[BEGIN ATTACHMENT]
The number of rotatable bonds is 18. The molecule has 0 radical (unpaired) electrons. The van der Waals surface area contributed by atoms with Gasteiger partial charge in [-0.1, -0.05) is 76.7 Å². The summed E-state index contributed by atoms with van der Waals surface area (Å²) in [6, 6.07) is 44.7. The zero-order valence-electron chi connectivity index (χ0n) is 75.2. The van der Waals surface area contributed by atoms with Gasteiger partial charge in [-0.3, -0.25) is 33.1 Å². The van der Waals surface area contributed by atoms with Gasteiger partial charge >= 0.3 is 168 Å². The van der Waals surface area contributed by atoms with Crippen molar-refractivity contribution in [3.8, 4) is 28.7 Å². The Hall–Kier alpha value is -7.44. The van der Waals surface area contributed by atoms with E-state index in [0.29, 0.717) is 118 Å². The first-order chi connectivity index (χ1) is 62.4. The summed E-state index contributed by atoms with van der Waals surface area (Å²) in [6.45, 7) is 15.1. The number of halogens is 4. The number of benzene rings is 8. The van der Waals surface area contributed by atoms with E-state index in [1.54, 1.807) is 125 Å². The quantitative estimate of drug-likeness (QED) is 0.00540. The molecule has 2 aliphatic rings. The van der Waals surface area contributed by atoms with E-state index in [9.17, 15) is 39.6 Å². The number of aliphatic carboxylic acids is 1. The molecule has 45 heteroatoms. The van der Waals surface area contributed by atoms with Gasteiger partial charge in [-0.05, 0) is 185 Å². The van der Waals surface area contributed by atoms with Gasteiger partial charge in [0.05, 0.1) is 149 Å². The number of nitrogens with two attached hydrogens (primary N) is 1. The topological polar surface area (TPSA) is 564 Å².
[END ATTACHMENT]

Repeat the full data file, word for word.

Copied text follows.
The number of rotatable bonds is 18. The molecule has 0 radical (unpaired) electrons. The van der Waals surface area contributed by atoms with Gasteiger partial charge in [-0.1, -0.05) is 76.7 Å². The summed E-state index contributed by atoms with van der Waals surface area (Å²) in [6, 6.07) is 44.7. The zero-order valence-electron chi connectivity index (χ0n) is 75.2. The van der Waals surface area contributed by atoms with Gasteiger partial charge in [-0.3, -0.25) is 33.1 Å². The van der Waals surface area contributed by atoms with Gasteiger partial charge >= 0.3 is 168 Å². The van der Waals surface area contributed by atoms with Crippen molar-refractivity contribution in [3.8, 4) is 28.7 Å². The Hall–Kier alpha value is -7.44. The van der Waals surface area contributed by atoms with E-state index in [0.29, 0.717) is 118 Å². The first-order chi connectivity index (χ1) is 62.4. The summed E-state index contributed by atoms with van der Waals surface area (Å²) in [6.45, 7) is 15.1. The number of halogens is 4. The number of benzene rings is 8. The van der Waals surface area contributed by atoms with E-state index in [1.54, 1.807) is 125 Å². The quantitative estimate of drug-likeness (QED) is 0.00540. The molecule has 2 aliphatic rings. The van der Waals surface area contributed by atoms with E-state index in [9.17, 15) is 39.6 Å². The number of aliphatic carboxylic acids is 1. The molecule has 45 heteroatoms. The van der Waals surface area contributed by atoms with Gasteiger partial charge in [-0.05, 0) is 185 Å². The van der Waals surface area contributed by atoms with Gasteiger partial charge in [0.05, 0.1) is 149 Å². The number of nitrogens with two attached hydrogens (primary N) is 1. The topological polar surface area (TPSA) is 564 Å².